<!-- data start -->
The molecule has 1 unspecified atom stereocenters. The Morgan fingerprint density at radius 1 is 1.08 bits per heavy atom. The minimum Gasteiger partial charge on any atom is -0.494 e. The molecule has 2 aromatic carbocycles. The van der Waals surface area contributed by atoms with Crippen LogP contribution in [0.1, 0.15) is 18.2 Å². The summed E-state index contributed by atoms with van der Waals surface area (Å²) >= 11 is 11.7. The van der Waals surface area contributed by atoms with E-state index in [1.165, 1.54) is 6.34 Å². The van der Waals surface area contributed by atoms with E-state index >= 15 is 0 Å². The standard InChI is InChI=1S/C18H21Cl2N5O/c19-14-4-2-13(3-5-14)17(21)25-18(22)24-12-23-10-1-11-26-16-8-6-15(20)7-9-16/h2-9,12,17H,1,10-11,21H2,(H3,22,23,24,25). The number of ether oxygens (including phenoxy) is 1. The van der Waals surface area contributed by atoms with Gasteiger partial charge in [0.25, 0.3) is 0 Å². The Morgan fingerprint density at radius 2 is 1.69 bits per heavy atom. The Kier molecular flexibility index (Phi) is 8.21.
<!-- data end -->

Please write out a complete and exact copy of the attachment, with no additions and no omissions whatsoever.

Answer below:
The molecule has 1 unspecified atom stereocenters. The Morgan fingerprint density at radius 1 is 1.08 bits per heavy atom. The minimum Gasteiger partial charge on any atom is -0.494 e. The molecule has 2 aromatic carbocycles. The van der Waals surface area contributed by atoms with Crippen LogP contribution in [0.1, 0.15) is 18.2 Å². The summed E-state index contributed by atoms with van der Waals surface area (Å²) >= 11 is 11.7. The van der Waals surface area contributed by atoms with E-state index in [1.165, 1.54) is 6.34 Å². The van der Waals surface area contributed by atoms with E-state index >= 15 is 0 Å². The standard InChI is InChI=1S/C18H21Cl2N5O/c19-14-4-2-13(3-5-14)17(21)25-18(22)24-12-23-10-1-11-26-16-8-6-15(20)7-9-16/h2-9,12,17H,1,10-11,21H2,(H3,22,23,24,25). The number of ether oxygens (including phenoxy) is 1. The van der Waals surface area contributed by atoms with Gasteiger partial charge in [0.25, 0.3) is 0 Å². The Morgan fingerprint density at radius 2 is 1.69 bits per heavy atom. The Kier molecular flexibility index (Phi) is 8.21.